Our clients face multiple barriers and often have entrenched behaviour patterns so this journey hasn’t been an easy one. I am so proud of the way they have embraced the opportunities and made efforts to change their lives. It has been really exciting to see them open up and engage with the service. Some take time to build trust, and progress has been slow and steady over the last three years. This reinforces my view that projects like this need to be long term, so we can establish meaningful relationships and integrate fully into the local landscape. It’s been really hard work and at times immensely frustrating but it’s great to know that it is working.

The One Service was set up to be a seven year project and that is what we all signed up for, so it could evolve and improve further over time. It is a big personal disappointment that it was brought to a close two years early and it is a decision that clients and stakeholders are also struggling to accept. The team will however do our best for the remainder of Cohort 2 and use the learning to date to continue to improve. Thanks for everyone’s support!!

Entry by Janette Powell, Social Finance UK Director of the One Service and the Peterborough Social Impact Bond

Social Finance Responds to Treasury Department RFI

President Obama’s FY2014 Budget included a provision for a one-time, mandatory appropriation of $300 million earmarked for a Pay for Success (PFS) Incentive Fund (IF). The Fund would “encourage innovation and accelerate the use of evidence-based approaches by lowering the risk associated with initial investments.”[1]  Through the IF, the federal government can catalyze the PFS/Social Impact Bond (SIB) market, which seeks to drive investment capital towards evidenced-based interventions and allow all levels of government to save taxpayer money when purchasing positive social outcomes.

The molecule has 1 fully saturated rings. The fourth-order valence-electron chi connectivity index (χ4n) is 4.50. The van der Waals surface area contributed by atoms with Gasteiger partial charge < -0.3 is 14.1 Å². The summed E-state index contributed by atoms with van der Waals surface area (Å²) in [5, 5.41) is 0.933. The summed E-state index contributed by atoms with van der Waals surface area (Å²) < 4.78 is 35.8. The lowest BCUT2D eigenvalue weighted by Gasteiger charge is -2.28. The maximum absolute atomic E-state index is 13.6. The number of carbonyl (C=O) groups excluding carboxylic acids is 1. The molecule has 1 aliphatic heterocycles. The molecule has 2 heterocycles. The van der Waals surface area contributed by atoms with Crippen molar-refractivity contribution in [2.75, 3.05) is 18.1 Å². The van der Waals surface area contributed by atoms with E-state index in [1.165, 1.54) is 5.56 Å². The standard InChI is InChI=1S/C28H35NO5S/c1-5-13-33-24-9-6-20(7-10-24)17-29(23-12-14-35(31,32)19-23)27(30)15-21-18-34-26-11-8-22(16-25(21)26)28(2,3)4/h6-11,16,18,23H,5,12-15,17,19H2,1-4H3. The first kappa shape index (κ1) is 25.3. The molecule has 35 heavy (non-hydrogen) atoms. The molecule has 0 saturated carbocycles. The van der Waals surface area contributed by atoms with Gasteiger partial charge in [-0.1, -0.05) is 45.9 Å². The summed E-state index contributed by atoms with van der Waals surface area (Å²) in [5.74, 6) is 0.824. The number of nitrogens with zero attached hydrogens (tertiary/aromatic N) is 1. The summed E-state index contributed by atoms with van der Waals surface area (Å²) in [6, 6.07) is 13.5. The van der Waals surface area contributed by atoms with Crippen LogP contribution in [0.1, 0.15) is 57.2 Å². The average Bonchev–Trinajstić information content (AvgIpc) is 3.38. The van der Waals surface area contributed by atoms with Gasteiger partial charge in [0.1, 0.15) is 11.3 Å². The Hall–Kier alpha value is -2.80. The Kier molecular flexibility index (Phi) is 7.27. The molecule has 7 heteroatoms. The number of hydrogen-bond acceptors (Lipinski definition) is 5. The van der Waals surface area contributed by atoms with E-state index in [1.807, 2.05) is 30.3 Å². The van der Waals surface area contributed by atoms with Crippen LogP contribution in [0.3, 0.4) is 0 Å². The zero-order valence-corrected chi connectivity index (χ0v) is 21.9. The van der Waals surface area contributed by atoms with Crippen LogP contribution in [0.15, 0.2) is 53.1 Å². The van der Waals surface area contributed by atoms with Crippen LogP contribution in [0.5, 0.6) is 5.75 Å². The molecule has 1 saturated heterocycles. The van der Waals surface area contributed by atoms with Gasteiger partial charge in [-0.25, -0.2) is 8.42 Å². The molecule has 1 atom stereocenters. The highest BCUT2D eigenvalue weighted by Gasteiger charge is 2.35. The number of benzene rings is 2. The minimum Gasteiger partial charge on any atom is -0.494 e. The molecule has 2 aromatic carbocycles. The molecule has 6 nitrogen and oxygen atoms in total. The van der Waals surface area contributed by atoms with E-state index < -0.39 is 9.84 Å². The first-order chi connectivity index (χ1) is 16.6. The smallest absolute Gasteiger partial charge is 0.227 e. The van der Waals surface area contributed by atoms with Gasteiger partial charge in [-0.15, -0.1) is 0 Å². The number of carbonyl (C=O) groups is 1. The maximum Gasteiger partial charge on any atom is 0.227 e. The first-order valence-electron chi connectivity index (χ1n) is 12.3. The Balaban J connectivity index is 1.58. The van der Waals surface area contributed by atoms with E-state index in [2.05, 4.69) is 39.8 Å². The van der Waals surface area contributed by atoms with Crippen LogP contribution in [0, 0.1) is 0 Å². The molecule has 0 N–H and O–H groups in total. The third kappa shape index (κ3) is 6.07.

In order to guide the Administration’s thinking, the U.S. Department of the Treasury and an interagency PFS working group released a Request for Information (RFI). Specifically, the RFI asks respondents to identify the “best use of the authority…on state, local and tribal performance-based funding mechanisms.” It also seeks to solicit information about the current PFS marketplace, the potential impact of an IF, and possible advantages to taxpayers.

In our response to the Treasury RFI, Social Finance highlights some initial thoughts regarding the potential catalytic impact of a federal IF:

  • Providing Outcomes Payments and Financing Support: Supplemental outcomes payments and/or financing support from the IF would work to catalyze the state and municipal PFS market. As a PFS beneficiary, there is a strong conceptual argument for the federal government to act as an outcomes payor. Indeed, in September 2013 the US Department of Labor awarded nearly $24 million in PFS grants to New York and Massachusetts, which will be used for outcomes payments for PFS programs. Outcomes payments from the IF could be furnished based on two rationales. First, the economics of a project may only work if budgetary savings at multiple levels of government are taken into account. Consequently, the IF may provide supplemental outcomes payments tied to federal budgetary savings that results from a SIB. Second, many states embark on PFS procurements as a way to bank budgetary savings while producing positive social outcomes. Consequently, they may be hesitant to pay for savings outside the timeframe of a PFS contract or for “societal value” not directly accruing to budgetary bottom-lines. This means that certain evidence-backed interventions could be frozen out, producing a net societal/budgetary loss. The IF could take a more expansive view, providing top-up funds that would more accurately reflect the entire suite of public sector benefits generated from a given intervention.